bottles and thereby avoid garbage costs but impose no penalty on
dairies and juicers that sell in one-way tetrapak and plastic containers
that are recycled by taxpayers at great expense; or rules that charge
the same fee for fresh bread from a local bakery sold in a recyclable
paper bag and never-say-die bread kept from losing its rubbery bounce
by a landfill-destined plastic bag; or rules that give no reward
to manufacturers who design parts so theyre easily repaired
and recycled to create local jobs, and no penalty on manufacturers
who design things that cant be fixed or recycled and have
to be tossed in the garbage at public expense.
U.S. and Canadian federal and regional governments both put an invisibility
cloak around subsidies that prop up giant and nomadic corporations
by forcing taxpayers to foot the bill for highways that carry all
those long-distant goods. The U.S. feds spend 30 times more on highways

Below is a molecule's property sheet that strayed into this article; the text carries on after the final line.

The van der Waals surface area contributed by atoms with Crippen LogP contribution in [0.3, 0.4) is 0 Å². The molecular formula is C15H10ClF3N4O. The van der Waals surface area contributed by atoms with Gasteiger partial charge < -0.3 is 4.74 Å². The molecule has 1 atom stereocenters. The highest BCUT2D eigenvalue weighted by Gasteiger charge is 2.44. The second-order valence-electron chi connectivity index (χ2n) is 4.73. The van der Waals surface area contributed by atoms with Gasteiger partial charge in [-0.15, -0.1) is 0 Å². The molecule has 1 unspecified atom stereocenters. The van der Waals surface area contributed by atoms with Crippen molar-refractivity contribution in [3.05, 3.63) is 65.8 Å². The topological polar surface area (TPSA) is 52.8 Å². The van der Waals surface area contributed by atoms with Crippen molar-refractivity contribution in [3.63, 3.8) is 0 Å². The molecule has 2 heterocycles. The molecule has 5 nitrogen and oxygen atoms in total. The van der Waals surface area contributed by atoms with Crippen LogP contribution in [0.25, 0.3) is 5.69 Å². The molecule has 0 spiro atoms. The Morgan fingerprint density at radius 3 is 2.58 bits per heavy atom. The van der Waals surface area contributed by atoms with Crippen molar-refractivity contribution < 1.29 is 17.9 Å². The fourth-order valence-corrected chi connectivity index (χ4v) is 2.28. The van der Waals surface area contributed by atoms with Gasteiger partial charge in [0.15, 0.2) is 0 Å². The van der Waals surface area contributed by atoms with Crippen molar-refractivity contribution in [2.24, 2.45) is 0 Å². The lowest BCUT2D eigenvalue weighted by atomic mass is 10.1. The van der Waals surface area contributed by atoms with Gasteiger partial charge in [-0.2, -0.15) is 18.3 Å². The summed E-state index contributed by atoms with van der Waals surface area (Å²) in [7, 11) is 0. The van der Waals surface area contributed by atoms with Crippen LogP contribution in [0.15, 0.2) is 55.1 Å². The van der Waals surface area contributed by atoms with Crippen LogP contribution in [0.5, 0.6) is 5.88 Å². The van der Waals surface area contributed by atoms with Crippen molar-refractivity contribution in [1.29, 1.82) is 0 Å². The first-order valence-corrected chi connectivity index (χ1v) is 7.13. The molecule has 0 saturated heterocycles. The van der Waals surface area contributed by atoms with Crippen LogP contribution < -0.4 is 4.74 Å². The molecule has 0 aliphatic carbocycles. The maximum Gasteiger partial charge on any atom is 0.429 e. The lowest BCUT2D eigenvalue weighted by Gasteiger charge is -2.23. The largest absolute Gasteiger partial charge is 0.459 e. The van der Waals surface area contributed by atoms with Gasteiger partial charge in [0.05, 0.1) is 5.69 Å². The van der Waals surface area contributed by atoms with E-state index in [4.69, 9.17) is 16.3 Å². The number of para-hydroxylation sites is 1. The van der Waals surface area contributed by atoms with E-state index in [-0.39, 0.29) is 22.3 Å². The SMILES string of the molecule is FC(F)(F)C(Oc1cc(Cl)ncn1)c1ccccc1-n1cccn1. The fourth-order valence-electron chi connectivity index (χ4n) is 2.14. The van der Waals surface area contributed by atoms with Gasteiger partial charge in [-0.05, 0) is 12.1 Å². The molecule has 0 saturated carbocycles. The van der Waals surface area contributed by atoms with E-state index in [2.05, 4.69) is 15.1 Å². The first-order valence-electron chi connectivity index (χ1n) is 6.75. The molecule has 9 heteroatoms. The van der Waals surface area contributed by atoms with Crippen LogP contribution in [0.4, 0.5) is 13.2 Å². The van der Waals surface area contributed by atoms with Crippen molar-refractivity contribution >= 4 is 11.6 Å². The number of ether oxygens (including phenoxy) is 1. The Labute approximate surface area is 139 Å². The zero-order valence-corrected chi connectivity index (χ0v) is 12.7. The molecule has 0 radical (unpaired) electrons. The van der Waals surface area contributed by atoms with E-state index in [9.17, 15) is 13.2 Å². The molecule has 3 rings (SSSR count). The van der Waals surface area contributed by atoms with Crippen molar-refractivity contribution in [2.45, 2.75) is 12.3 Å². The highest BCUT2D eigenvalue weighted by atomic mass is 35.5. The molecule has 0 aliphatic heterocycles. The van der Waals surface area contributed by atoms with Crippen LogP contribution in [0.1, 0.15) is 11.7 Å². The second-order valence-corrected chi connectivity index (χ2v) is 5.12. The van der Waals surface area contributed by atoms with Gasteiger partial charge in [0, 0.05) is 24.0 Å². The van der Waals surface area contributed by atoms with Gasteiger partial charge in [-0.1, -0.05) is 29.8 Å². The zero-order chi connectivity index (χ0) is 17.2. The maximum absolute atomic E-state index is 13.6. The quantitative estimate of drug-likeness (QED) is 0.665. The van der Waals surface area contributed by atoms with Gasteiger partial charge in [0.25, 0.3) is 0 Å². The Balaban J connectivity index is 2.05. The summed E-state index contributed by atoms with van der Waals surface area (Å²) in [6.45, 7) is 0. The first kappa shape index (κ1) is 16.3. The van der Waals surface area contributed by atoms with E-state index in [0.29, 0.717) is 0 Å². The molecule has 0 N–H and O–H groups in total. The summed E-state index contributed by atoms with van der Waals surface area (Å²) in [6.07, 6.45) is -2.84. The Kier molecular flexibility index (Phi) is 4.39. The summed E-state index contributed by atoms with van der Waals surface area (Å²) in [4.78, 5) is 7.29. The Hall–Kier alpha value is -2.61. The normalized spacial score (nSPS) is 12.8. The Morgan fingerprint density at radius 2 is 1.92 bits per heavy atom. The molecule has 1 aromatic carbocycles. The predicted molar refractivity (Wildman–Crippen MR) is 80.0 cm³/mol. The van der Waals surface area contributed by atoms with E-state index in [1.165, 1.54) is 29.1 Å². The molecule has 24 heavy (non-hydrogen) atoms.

than on infrastructure grants to cities, Shuman shows. The ratio
in Canada where even one cent of the tax on a liter of gas
cant be given to support public transit, let alone the local
producers put out of business by artificially cheap imports, is
just too much is on par. An equally invisibilized subsidy
to the Nomads comes in the form of weak federal and regional laws
protecting worker rights and minimum wages, the purchasing power
of which has been allowed to slip in both countries by as much as
40 per cent since the 1960s. Looking at their own modest incomes,
small local businesses might mistakenly resist minimum wage protection
for their staff, because they dont see that decent wages are
key to their competitive advantage against the big guys. The